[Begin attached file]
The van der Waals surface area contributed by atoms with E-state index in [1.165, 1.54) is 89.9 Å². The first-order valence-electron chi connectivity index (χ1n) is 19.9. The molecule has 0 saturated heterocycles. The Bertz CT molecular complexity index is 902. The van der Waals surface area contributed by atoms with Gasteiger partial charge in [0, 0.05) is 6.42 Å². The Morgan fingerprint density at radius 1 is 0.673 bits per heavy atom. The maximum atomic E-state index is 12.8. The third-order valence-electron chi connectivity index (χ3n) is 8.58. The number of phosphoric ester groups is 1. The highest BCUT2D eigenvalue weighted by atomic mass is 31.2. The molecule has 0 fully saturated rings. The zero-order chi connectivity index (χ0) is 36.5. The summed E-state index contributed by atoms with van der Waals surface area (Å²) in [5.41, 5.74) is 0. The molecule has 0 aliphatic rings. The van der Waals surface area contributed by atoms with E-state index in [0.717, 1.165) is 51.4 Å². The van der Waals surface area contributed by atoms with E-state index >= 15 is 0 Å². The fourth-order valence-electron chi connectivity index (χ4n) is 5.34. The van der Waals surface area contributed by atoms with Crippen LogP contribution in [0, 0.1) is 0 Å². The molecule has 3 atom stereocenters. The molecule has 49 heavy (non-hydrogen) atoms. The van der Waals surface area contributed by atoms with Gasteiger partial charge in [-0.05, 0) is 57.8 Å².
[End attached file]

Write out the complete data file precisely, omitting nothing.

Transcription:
The van der Waals surface area contributed by atoms with E-state index in [1.165, 1.54) is 89.9 Å². The first-order valence-electron chi connectivity index (χ1n) is 19.9. The molecule has 0 saturated heterocycles. The Bertz CT molecular complexity index is 902. The van der Waals surface area contributed by atoms with Gasteiger partial charge in [0, 0.05) is 6.42 Å². The Morgan fingerprint density at radius 1 is 0.673 bits per heavy atom. The maximum atomic E-state index is 12.8. The third-order valence-electron chi connectivity index (χ3n) is 8.58. The number of phosphoric ester groups is 1. The highest BCUT2D eigenvalue weighted by atomic mass is 31.2. The molecule has 0 fully saturated rings. The zero-order chi connectivity index (χ0) is 36.5. The summed E-state index contributed by atoms with van der Waals surface area (Å²) in [5.41, 5.74) is 0. The molecule has 0 aliphatic rings. The van der Waals surface area contributed by atoms with E-state index in [0.717, 1.165) is 51.4 Å². The van der Waals surface area contributed by atoms with E-state index >= 15 is 0 Å². The fourth-order valence-electron chi connectivity index (χ4n) is 5.34. The van der Waals surface area contributed by atoms with Crippen LogP contribution in [0, 0.1) is 0 Å². The molecule has 3 atom stereocenters. The molecule has 49 heavy (non-hydrogen) atoms. The van der Waals surface area contributed by atoms with Gasteiger partial charge in [-0.05, 0) is 57.8 Å².